John Randall's resignation has sparked a backlash from students, employers and politicians against universities' plans for a light-touch quality assurance regime.
While lecturers' leaders rejoiced at Tuesday's news that Mr Randall had quit as chief executive of the Quality Assurance Agency, Mr Randall and his supporters warned that universities were winning too many concessions in their war against prescriptive regulation.
He said the current consultative plans for light-touch quality assurance - which all but abolish subject-level inspections in favour of a hands-off audit approach - would short-change students and employers and hurt public confidence in university standards. His resignation has prompted speculation that universities might not yet have won the war against interventionist inspection - especially as ministers are insisting that consumers get robust quality information.
But in an interview with The THES , Mr Randall said that his exit could smooth the path to the lighter quality assurance regime he has been resisting. He also hinted that his departure was as much a result of his being pushed as of his jumping.
His position has been shaky since he was forced in March by David Blunkett, then education secretary, to all but tear up the plan he had spent five years developing. Vice-chancellors and lecturers' leaders had convinced Mr Blunkett that the plan would do little to reduce multimillion-pound inspection burdens.
The Higher Education Funding Council for England and the institutions represented by Universities UK, which fund the QAA, forced Mr Randall into publishing a greatly watered-down blueprint for consultation last month. This week, Mr Randall said the proposals were too feeble to uphold standards: "I believe the model that is the subject of consultation requires strengthening so as to serve better the interests of the users of higher education. Given my reservations, it is better that I do not lead this development work."
Mr Randall told The THES that he hoped his resignation would help ensure that consumers' demands for a more robust system would be heard in the consultation but conceded that it might have the opposite effect.
Asked if he jumped or if he was pushed out, Mr Randall said: "When the two biggest funders of the agency (UUK and Hefce) are going in a direction that is different from the one I would take, clearly it does become a difficult position. You can see the difficulty of holding the views that I do and taking the leading role in shaping the way forward."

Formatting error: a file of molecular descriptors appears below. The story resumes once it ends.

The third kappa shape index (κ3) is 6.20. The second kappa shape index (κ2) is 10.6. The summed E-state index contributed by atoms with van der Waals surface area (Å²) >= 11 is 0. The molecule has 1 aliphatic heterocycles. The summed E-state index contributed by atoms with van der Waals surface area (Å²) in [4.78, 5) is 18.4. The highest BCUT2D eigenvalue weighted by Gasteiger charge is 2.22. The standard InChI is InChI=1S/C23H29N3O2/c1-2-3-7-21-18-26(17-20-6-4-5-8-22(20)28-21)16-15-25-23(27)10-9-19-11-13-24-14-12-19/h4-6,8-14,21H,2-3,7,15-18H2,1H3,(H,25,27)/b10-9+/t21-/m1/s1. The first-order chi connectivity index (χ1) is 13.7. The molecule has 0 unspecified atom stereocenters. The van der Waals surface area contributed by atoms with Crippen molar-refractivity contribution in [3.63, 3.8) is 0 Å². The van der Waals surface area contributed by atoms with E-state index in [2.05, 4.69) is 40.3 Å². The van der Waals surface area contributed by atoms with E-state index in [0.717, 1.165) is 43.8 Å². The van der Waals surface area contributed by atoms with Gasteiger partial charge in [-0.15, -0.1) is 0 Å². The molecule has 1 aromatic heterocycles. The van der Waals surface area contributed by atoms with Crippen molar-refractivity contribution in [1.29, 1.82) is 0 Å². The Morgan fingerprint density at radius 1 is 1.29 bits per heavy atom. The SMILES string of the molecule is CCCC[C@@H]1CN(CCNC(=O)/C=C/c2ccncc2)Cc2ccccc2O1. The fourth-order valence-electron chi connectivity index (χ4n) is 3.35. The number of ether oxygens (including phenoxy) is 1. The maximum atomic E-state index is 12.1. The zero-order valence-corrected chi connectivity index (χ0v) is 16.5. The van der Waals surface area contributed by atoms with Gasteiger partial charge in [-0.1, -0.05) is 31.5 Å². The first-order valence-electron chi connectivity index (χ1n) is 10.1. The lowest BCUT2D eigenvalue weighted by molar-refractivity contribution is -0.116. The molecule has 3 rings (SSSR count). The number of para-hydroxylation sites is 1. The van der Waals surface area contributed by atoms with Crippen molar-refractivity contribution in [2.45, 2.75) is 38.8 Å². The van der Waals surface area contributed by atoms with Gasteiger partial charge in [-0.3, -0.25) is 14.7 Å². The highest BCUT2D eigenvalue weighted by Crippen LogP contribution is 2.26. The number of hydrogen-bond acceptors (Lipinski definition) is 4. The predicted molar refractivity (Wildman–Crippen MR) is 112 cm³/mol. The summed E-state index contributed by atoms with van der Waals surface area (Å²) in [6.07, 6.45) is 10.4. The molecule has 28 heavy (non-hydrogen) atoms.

Many in the sector support Mr Randall's concerns and hope that his exit may help secure tougher proposals. Owain James, president of the National Union of Students, said: "Students need to feel absolutely confident that there are effective quality assurance procedures in place. This can only be achieved by a rigorous inspection regime."
Carl Gilliard, chief executive of the Association of Graduate Recruiters, said university expansion had made it crucial that there be high public confidence in university standards.
Liberal Democrat higher education spokesman David Rendell said: "When universities try to minimise outside scrutiny, you have to wonder what they are afraid of."
A Department of Education and Skills spokesman said: "The government is concerned to ensure that the interests of consumers are properly protected and will look carefully at the outcome of that process."
Others made clear their desire to proceed with the consultation on light-touch inspections. The Association of University Teachers said: "John Randall's resignation marks the end of overly bureaucratic and prescriptive regulation in higher education."
UUK, Hefce and the QAA reiterated their confidence in the consultative proposals. Diana Warwick, chief executive of UUK, said: "Universities UK will continue wholeheartedly to support the current proposals to produce a rigorous but more cost-effective model for quality assurance."
Mr Randall will be replaced from September 1 by Peter Williams, the director of institutional review, who has been confirmed as acting chief executive. Mr Williams said the consultative proposals "hinge on the ability of institutions to demonstrate quite clearly that they are able to produce valid and reliable and accessible information for the public".